There are a number of websites with info on HNPCC and the National Cancer Institute was doing a study on it when I was diagnosed a couple years ago.

- Sponge Bob

2bhealed's picture
2bhealed
Posts: 2084
Joined: Dec 2001

Hi Melody,

I have been cancer free for 2 1/2 years now (I don't use the term remission...to me implies I am awaiting its return) and the fear has not left me yet. It's eased but the boogie man is still hiding in my closet.

I have tried to the best of my ability to use this fear to my advantage and make changes in my life that are more conducive to health...ie...stepping away from toxic relationships, making decisions in life directions that I feel will create more balance and harmony and joy for us all, and focusing on living rather than existing. With gusto!

On the flip side I am still working on reconciling that I may die "sooner" than others b/c of this disease. My time is already determined which is a mystery to me so I have to decide how I want to live each day. That is powerful and a gift for those who are forced to look their mortality in the eye...and stare it down.

Because I believe in the saving Grace of Jesus Christ, I have faith in where I will go post mortem. But that does not mean I particularly want to leave this life any time soon! :-) I have 5 kids: 17, 15, 14, 12, 4 and a husband I adore so I'm not ready to check out.

When we get to the point that we can accept this diagnosis as a gift in some respects then we can really live and not worry too much about the dying.....I say not TOO much....the scales will eventually tip in favor of focusing on living rather than dying and life will be good. Free of fear? Not yet....but the bigger travesty would be fear of really living.

You are part of an unique group of folks...cancer survivors...and we have the opportunity to show the world how it's done.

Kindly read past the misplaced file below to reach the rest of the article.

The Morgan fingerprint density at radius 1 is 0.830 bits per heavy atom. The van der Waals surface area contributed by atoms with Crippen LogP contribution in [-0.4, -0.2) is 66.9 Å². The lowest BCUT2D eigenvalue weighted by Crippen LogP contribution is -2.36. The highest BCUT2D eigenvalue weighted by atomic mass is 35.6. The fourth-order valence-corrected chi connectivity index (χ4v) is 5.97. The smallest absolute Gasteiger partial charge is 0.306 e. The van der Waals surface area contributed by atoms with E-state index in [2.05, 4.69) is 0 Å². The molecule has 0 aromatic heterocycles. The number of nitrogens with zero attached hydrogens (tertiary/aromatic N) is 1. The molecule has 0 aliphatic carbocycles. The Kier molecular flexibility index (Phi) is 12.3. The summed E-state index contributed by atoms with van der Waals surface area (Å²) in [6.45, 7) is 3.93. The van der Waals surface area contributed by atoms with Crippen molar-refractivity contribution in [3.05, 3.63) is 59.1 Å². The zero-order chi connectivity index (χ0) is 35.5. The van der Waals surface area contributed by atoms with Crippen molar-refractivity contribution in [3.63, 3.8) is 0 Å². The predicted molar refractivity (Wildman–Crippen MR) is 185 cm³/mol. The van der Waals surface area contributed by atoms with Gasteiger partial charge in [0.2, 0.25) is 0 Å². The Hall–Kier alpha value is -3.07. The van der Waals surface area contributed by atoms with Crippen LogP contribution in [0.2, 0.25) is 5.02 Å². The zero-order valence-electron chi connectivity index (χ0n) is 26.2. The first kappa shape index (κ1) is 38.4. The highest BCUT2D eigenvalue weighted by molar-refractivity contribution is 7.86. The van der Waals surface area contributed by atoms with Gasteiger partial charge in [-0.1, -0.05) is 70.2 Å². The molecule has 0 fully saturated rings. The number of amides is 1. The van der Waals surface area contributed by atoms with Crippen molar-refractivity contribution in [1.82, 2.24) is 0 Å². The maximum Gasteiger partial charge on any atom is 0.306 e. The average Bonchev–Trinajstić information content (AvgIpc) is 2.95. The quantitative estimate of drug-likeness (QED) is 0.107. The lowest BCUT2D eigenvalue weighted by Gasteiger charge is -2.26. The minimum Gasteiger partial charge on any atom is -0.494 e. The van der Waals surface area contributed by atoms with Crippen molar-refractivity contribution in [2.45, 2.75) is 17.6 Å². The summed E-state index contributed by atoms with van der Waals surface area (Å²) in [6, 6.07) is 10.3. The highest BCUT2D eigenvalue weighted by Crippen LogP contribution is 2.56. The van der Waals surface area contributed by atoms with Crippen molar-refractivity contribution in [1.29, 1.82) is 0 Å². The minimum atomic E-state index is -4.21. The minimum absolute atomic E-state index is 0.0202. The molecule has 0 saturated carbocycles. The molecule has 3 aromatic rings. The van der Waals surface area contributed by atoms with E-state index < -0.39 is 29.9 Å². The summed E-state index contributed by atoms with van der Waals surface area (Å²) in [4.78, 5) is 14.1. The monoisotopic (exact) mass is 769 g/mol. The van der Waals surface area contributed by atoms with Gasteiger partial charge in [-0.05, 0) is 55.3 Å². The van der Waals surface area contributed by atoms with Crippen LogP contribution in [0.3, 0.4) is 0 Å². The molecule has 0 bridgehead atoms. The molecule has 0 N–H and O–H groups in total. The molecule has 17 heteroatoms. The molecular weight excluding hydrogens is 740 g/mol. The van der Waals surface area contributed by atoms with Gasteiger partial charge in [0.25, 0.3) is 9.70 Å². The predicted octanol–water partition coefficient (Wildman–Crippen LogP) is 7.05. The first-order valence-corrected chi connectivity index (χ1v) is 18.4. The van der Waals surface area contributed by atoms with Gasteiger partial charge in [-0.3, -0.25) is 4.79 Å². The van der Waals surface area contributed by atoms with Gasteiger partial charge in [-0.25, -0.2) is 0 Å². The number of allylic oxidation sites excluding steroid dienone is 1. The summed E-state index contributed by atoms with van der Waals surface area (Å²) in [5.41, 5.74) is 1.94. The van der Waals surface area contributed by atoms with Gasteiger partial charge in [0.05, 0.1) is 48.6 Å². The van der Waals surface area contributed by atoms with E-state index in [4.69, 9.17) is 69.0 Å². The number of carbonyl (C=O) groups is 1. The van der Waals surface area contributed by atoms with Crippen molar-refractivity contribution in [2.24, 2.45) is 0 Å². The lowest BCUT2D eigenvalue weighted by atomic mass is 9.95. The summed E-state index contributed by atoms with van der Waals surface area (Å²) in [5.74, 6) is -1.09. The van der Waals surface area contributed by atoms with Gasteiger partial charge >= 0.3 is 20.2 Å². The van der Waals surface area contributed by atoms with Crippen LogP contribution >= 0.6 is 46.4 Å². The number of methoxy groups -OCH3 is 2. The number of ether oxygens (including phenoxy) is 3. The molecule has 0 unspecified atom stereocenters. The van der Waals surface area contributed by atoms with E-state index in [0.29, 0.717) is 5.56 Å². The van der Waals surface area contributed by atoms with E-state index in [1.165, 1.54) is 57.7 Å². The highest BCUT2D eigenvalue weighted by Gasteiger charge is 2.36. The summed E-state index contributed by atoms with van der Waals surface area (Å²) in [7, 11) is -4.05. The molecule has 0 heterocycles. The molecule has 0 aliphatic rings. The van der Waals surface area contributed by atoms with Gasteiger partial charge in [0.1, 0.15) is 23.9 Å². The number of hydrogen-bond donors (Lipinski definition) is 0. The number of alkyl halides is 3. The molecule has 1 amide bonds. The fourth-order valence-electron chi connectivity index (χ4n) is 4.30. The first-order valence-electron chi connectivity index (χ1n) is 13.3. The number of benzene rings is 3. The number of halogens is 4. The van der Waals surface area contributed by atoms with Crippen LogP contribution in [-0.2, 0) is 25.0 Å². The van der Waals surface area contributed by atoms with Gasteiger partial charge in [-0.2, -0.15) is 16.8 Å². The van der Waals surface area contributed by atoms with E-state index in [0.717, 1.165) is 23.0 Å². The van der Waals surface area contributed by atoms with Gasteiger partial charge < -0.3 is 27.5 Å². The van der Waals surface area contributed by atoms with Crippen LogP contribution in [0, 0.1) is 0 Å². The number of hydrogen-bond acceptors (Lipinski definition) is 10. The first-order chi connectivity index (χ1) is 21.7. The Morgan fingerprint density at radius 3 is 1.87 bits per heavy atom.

peace, emily who tries to profit from the fear

spongebob's picture
spongebob
Posts: 2600
Joined: Apr 2003

Ahoy, Melody (much prettier than Mel, I must say)

I'm in pretty near the same boat as Emily. I'm in remission. Since my cancer is genetic and I have seen it recur twice in my mom, I'm always on the alert. I don't think that fear will ever go away. But, I believe that there is a plan for everything and, like Emily says, the time and place of my death are pre-determined. I don't let it consume me, but I'm not in a hurry to get to the front of the line either!

Get out there and enjoy life - face it, we're all terminal! I'd just prefer to die in bed at age 95. (shot by a jealous husband!)

Stay well!

- SpongeBob

MelStar
Posts: 31
Joined: Feb 2004

Thanks, everybody, for your input. I don't feel like such a big baby now. I'll try to put the fear in the background and get on with the positive side of my life.

Melody

nanuk's picture
nanuk
Posts: 1363
Joined: Dec 2003

Hi Melody: When I had my cc surgery 3 years ago, I asked the doctor what the chances of recurrence were, and he replied, "something else'll probably get you first.." I thought a lot about that, and realized that my LEASE on life had just been renewed, and that as long as I could see steam on the mirror each morning, it was going to be a good day..remember that FEAR stands for "forgetting everything is alright", and that;
Yesterday is a cancelled check,
Tommorrow is a promissory note,
and today is cash...spend it wisely

Bud

nanuk's picture
nanuk
Posts: 1363
Joined: Dec 2003

a lot of people find refuge in you also Emily.. bud

QUEENFISH
Posts: 12
Joined: Feb 2004

I am the fifth generation to have colorectal cancer in my family. I must say that I understand where Kathy is comming from. I worry mostly about my daughter. My doctor wants her to start colonoscopys at the age of 24. Problem is, I was told the same thing after my fathers death, and I didn't do it. I continually tell her how important it is to be tested. As far as worrying about reoccurance, I have it constantly on my mind. I also, believe in my faith and Noni juice . I am still on chemo, have been for almost a year, and I have several more months to go. I think the threat of reoccurance will , however, keep me on my toes as far as diet and testing go. So, maybe I can turn my worries into precautionary measures. Sorry to ramble, the chemo brain just takes over sometimes.
Thanks,
Lisa